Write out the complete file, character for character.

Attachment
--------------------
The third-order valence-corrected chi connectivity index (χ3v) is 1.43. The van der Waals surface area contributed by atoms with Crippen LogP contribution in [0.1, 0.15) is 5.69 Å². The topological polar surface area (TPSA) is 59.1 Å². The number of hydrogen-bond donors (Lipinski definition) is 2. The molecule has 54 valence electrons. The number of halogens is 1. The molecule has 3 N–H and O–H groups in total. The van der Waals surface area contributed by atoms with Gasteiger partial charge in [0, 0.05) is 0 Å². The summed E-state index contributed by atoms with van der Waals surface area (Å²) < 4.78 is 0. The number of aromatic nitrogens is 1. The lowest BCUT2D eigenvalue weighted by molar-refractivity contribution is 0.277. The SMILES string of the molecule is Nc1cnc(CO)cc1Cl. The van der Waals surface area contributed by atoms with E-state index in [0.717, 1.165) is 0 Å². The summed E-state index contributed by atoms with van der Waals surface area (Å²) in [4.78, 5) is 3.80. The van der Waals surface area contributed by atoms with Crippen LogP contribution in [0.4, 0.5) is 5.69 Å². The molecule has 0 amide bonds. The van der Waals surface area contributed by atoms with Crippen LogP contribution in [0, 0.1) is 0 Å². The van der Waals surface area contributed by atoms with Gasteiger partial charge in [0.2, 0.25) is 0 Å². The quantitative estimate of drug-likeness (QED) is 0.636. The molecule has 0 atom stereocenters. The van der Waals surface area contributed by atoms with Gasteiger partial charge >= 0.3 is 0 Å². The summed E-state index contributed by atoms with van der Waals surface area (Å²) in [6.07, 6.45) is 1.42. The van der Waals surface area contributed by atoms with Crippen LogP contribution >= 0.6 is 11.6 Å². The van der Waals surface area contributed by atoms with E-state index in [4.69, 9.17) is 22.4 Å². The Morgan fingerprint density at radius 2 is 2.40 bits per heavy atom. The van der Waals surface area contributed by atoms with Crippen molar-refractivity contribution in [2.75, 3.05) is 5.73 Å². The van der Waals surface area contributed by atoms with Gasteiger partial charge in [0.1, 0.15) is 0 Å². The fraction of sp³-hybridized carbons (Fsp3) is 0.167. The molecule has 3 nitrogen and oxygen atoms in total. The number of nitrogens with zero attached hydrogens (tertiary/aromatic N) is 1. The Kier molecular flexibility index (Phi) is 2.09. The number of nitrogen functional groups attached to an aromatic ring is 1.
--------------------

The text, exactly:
The third-order valence-corrected chi connectivity index (χ3v) is 1.43. The van der Waals surface area contributed by atoms with Crippen LogP contribution in [0.1, 0.15) is 5.69 Å². The topological polar surface area (TPSA) is 59.1 Å². The number of hydrogen-bond donors (Lipinski definition) is 2. The molecule has 54 valence electrons. The number of halogens is 1. The molecule has 3 N–H and O–H groups in total. The van der Waals surface area contributed by atoms with Gasteiger partial charge in [0, 0.05) is 0 Å². The summed E-state index contributed by atoms with van der Waals surface area (Å²) < 4.78 is 0. The number of aromatic nitrogens is 1. The lowest BCUT2D eigenvalue weighted by molar-refractivity contribution is 0.277. The SMILES string of the molecule is Nc1cnc(CO)cc1Cl. The van der Waals surface area contributed by atoms with E-state index in [0.717, 1.165) is 0 Å². The summed E-state index contributed by atoms with van der Waals surface area (Å²) in [4.78, 5) is 3.80. The van der Waals surface area contributed by atoms with Crippen LogP contribution in [0.4, 0.5) is 5.69 Å². The molecule has 0 amide bonds. The van der Waals surface area contributed by atoms with Crippen LogP contribution in [0, 0.1) is 0 Å². The van der Waals surface area contributed by atoms with Gasteiger partial charge in [0.2, 0.25) is 0 Å². The quantitative estimate of drug-likeness (QED) is 0.636. The molecule has 0 atom stereocenters. The van der Waals surface area contributed by atoms with Gasteiger partial charge >= 0.3 is 0 Å². The summed E-state index contributed by atoms with van der Waals surface area (Å²) in [6.07, 6.45) is 1.42. The van der Waals surface area contributed by atoms with Crippen LogP contribution >= 0.6 is 11.6 Å². The van der Waals surface area contributed by atoms with E-state index in [4.69, 9.17) is 22.4 Å². The Morgan fingerprint density at radius 2 is 2.40 bits per heavy atom. The van der Waals surface area contributed by atoms with Crippen molar-refractivity contribution in [2.75, 3.05) is 5.73 Å². The van der Waals surface area contributed by atoms with Gasteiger partial charge in [0.1, 0.15) is 0 Å². The fraction of sp³-hybridized carbons (Fsp3) is 0.167. The molecule has 3 nitrogen and oxygen atoms in total. The number of nitrogens with zero attached hydrogens (tertiary/aromatic N) is 1. The Kier molecular flexibility index (Phi) is 2.09. The number of nitrogen functional groups attached to an aromatic ring is 1.